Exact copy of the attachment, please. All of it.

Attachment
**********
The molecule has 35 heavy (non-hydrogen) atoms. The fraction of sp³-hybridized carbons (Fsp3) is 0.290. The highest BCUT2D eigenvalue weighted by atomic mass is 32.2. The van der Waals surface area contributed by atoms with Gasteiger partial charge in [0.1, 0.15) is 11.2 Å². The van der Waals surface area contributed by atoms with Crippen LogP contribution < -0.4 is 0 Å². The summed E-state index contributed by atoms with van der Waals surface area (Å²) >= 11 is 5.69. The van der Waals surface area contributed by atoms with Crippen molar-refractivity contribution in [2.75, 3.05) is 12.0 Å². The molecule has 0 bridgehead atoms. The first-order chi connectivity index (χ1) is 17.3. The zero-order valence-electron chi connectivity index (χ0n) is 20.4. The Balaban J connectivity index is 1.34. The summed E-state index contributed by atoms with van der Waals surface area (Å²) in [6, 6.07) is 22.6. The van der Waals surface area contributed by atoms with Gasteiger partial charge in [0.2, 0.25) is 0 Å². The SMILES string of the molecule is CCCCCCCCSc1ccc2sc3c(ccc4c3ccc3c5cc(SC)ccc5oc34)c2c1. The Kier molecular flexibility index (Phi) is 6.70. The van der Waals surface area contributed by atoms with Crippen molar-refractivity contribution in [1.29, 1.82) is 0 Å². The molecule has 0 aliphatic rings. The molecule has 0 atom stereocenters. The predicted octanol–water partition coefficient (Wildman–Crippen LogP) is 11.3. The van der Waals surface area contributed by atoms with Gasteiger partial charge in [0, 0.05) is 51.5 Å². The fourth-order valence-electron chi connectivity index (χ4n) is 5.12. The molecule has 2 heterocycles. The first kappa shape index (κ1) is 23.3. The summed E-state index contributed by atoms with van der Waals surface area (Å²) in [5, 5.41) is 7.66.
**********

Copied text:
The molecule has 35 heavy (non-hydrogen) atoms. The fraction of sp³-hybridized carbons (Fsp3) is 0.290. The highest BCUT2D eigenvalue weighted by atomic mass is 32.2. The van der Waals surface area contributed by atoms with Gasteiger partial charge in [0.1, 0.15) is 11.2 Å². The van der Waals surface area contributed by atoms with Crippen LogP contribution < -0.4 is 0 Å². The summed E-state index contributed by atoms with van der Waals surface area (Å²) >= 11 is 5.69. The van der Waals surface area contributed by atoms with Crippen molar-refractivity contribution in [2.75, 3.05) is 12.0 Å². The molecule has 0 bridgehead atoms. The first-order chi connectivity index (χ1) is 17.3. The zero-order valence-electron chi connectivity index (χ0n) is 20.4. The Balaban J connectivity index is 1.34. The summed E-state index contributed by atoms with van der Waals surface area (Å²) in [6, 6.07) is 22.6. The van der Waals surface area contributed by atoms with Gasteiger partial charge in [0.2, 0.25) is 0 Å². The SMILES string of the molecule is CCCCCCCCSc1ccc2sc3c(ccc4c3ccc3c5cc(SC)ccc5oc34)c2c1. The Kier molecular flexibility index (Phi) is 6.70. The van der Waals surface area contributed by atoms with Crippen molar-refractivity contribution in [1.29, 1.82) is 0 Å². The molecule has 0 aliphatic rings. The molecule has 0 atom stereocenters. The predicted octanol–water partition coefficient (Wildman–Crippen LogP) is 11.3. The van der Waals surface area contributed by atoms with Gasteiger partial charge in [0, 0.05) is 51.5 Å². The fourth-order valence-electron chi connectivity index (χ4n) is 5.12. The molecule has 2 heterocycles. The first kappa shape index (κ1) is 23.3. The summed E-state index contributed by atoms with van der Waals surface area (Å²) in [5, 5.41) is 7.66.